DA, from the article I posted in this thread:
                    "It opens up a potential new avenue of treatment for human spinal cord injury," said Bunge, who declined to speculate when human trials might be attempted.
                    "I do not believe that the same God who has endowed us with sense, reason, and intellect has intended us to forgo their use."
                    - Galileo Galilei
                    faaaaaaaaaaaaye, there are many labs doing the same or similar combo's. I AM VERY HAPPY TO SAY THE MIAMI PROJECT DOESNT SPEAK FOR ALL OF THEM. before you doubt me again, do you wanna bet? i say second generation will start this year.

                    Comment


                      #11
                      I don't have the information in front of me but let me add some information that is not present n the article from memory and then correct it later.

                      1. Rats were injured with the Impactor spinal cord contusion model (12.5 mm weight drop).

                      2. A subcutaneous infusion of Rolipram (a phosphodiesterase 4 inibitor) was started using an Alzet pump that delivers it continuously at about 0.25 mg/kg per day (low dose).

                      3. At one week after the injury, they transplanted Schwann cells into the spinal cord above and below the injury site.

                      4. At the time of the transplantation, they injected a small volume (10 µliters) of 50 µM dibutyryl cAMP into the injury site.

                      5. They evaluated walking and regeneration of spinal cord tracts at 6-12 weeks after implantation, db cAMP, and rolipram, comparing the combination against each of the treatments alone. None of the treatments alone were as good as Schwann cells plus dibutyryl cAMP and rolipram.

                      How does this combination therapy work? Rolipram blocks phosphodiesterase 4 (PDE4), the enzyme that breaks down cyclic adenosine monophosphate (cAMP) which is a messenger for axonal growth. In other words, when PDE4 is blocked, the amount of cAMP inside cells increases. However, they found that cAMP levels dropped to low levels in the spinal cord shortly after injury and giving rolipram did not raise the levels of cAMP above normal levels. However, they found that they could raise the level of cAMP by injecting dibutyryl cAMP into the spinal cord at the time of the Schwann cell transplantation.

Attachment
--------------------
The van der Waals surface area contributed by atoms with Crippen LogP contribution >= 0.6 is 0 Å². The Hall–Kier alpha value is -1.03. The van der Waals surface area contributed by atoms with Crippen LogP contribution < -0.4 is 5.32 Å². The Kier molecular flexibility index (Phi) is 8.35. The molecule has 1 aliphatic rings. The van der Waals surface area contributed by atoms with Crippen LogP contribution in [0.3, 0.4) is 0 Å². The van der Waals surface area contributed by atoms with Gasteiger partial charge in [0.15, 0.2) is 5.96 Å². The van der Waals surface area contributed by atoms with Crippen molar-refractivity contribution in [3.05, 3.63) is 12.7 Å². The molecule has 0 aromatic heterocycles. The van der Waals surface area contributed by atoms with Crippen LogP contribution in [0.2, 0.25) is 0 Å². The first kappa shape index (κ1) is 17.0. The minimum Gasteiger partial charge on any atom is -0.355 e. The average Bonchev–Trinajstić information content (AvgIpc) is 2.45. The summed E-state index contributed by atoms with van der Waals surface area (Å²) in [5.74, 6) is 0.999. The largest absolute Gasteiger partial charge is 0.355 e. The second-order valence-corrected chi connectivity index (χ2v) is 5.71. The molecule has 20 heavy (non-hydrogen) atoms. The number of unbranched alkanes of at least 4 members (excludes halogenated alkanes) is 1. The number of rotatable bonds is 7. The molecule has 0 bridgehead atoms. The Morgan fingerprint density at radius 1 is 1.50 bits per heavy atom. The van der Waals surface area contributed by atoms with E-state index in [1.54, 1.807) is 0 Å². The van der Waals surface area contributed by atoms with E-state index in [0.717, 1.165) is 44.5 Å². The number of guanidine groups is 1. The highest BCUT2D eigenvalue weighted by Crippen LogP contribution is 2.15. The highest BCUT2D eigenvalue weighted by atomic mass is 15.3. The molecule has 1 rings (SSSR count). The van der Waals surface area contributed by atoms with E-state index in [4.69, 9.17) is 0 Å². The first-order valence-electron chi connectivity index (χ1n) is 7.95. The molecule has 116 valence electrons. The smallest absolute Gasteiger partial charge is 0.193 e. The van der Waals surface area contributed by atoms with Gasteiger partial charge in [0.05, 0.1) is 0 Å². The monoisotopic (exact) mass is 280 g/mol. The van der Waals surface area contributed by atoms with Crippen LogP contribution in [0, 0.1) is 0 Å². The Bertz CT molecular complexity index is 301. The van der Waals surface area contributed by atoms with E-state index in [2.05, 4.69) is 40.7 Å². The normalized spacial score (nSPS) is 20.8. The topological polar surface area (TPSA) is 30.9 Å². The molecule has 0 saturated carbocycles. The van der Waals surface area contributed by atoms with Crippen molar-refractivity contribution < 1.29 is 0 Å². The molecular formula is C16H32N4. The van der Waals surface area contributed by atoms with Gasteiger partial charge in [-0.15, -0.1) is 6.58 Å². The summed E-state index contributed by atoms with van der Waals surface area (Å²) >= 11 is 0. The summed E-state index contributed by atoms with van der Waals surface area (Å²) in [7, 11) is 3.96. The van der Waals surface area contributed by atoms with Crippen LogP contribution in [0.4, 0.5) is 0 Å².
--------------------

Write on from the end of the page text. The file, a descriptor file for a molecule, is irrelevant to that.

Note that there are very likely to be many different ways of increasing cAMP levels in the spinal cord. It is also possible that other cells, such as olfactory ensheathing glia will work as well or better.

                      Wise.

                      [This message was edited by Wise Young on 05-24-04 at 11:52 AM.]

                      Comment


                        #12
                        regained 70 percent of their normal walking function
                        I could live with that.

                        Was this breakthrough achieved on CHRONIC contusions???

                        Thanks MP, now move out of the way so someone can help us sooner.

                        Comment


                          #13
                          CBS news just did a 5 minute bit on the Nature article this sunday evening. It was some pretty impressive PR for the cause. They illustrated how the combination works and said the rats regained 70% of function.

                          "The essense of Greatness is the Perception that courage is enough." R. Waldo Emerson
                          www.ableminded.net

                          Comment


                            #14
                            I just posted the abstract of the article in the following topic in the SCI (Animal) Research Forum[/url]. Wise.

                            Comment


                              #15
                              DA;

                              you kick ass!

                              But be nice to Fae she works hard.

                              Comment

                              Working...
                              X